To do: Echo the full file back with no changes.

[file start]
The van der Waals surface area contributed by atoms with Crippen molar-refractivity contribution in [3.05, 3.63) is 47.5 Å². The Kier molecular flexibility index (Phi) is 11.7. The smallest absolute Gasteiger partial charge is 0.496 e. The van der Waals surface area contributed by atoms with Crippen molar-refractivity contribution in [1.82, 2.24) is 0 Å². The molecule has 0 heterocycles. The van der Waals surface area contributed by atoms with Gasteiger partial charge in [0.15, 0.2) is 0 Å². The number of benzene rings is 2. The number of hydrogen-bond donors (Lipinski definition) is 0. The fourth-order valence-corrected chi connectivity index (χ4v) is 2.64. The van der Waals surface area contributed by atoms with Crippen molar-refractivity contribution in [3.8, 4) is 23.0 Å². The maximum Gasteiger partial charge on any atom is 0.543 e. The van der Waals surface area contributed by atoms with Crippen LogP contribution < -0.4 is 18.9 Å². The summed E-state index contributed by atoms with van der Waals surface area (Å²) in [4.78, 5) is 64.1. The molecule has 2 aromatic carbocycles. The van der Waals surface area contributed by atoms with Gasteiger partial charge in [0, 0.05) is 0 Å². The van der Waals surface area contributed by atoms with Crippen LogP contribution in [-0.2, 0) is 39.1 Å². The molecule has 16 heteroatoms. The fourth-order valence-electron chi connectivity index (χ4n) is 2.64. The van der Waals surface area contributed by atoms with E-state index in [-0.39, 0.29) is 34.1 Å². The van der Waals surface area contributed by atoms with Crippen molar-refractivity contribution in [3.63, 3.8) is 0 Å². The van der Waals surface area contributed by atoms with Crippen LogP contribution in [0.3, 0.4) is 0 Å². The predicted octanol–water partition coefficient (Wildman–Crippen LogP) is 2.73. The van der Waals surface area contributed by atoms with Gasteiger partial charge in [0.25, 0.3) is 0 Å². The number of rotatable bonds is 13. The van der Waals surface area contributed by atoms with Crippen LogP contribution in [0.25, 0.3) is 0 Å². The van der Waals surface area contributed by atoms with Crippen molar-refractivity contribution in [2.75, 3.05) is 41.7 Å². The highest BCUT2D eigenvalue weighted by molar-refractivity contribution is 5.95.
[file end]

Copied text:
The van der Waals surface area contributed by atoms with Crippen molar-refractivity contribution in [3.05, 3.63) is 47.5 Å². The Kier molecular flexibility index (Phi) is 11.7. The smallest absolute Gasteiger partial charge is 0.496 e. The van der Waals surface area contributed by atoms with Crippen molar-refractivity contribution in [1.82, 2.24) is 0 Å². The molecule has 0 heterocycles. The van der Waals surface area contributed by atoms with Gasteiger partial charge in [0.15, 0.2) is 0 Å². The number of benzene rings is 2. The number of hydrogen-bond donors (Lipinski definition) is 0. The fourth-order valence-corrected chi connectivity index (χ4v) is 2.64. The van der Waals surface area contributed by atoms with Crippen molar-refractivity contribution in [3.8, 4) is 23.0 Å². The maximum Gasteiger partial charge on any atom is 0.543 e. The van der Waals surface area contributed by atoms with Crippen LogP contribution < -0.4 is 18.9 Å². The summed E-state index contributed by atoms with van der Waals surface area (Å²) in [4.78, 5) is 64.1. The molecule has 2 aromatic carbocycles. The van der Waals surface area contributed by atoms with Gasteiger partial charge in [0, 0.05) is 0 Å². The van der Waals surface area contributed by atoms with Crippen LogP contribution in [-0.2, 0) is 39.1 Å². The molecule has 16 heteroatoms. The fourth-order valence-electron chi connectivity index (χ4n) is 2.64. The van der Waals surface area contributed by atoms with E-state index in [-0.39, 0.29) is 34.1 Å². The van der Waals surface area contributed by atoms with Crippen molar-refractivity contribution in [3.63, 3.8) is 0 Å². The van der Waals surface area contributed by atoms with Crippen LogP contribution in [0.3, 0.4) is 0 Å². The predicted octanol–water partition coefficient (Wildman–Crippen LogP) is 2.73. The van der Waals surface area contributed by atoms with Gasteiger partial charge in [0.25, 0.3) is 0 Å². The number of rotatable bonds is 13. The van der Waals surface area contributed by atoms with Crippen LogP contribution in [0.25, 0.3) is 0 Å². The van der Waals surface area contributed by atoms with Crippen molar-refractivity contribution in [2.75, 3.05) is 41.7 Å². The highest BCUT2D eigenvalue weighted by molar-refractivity contribution is 5.95.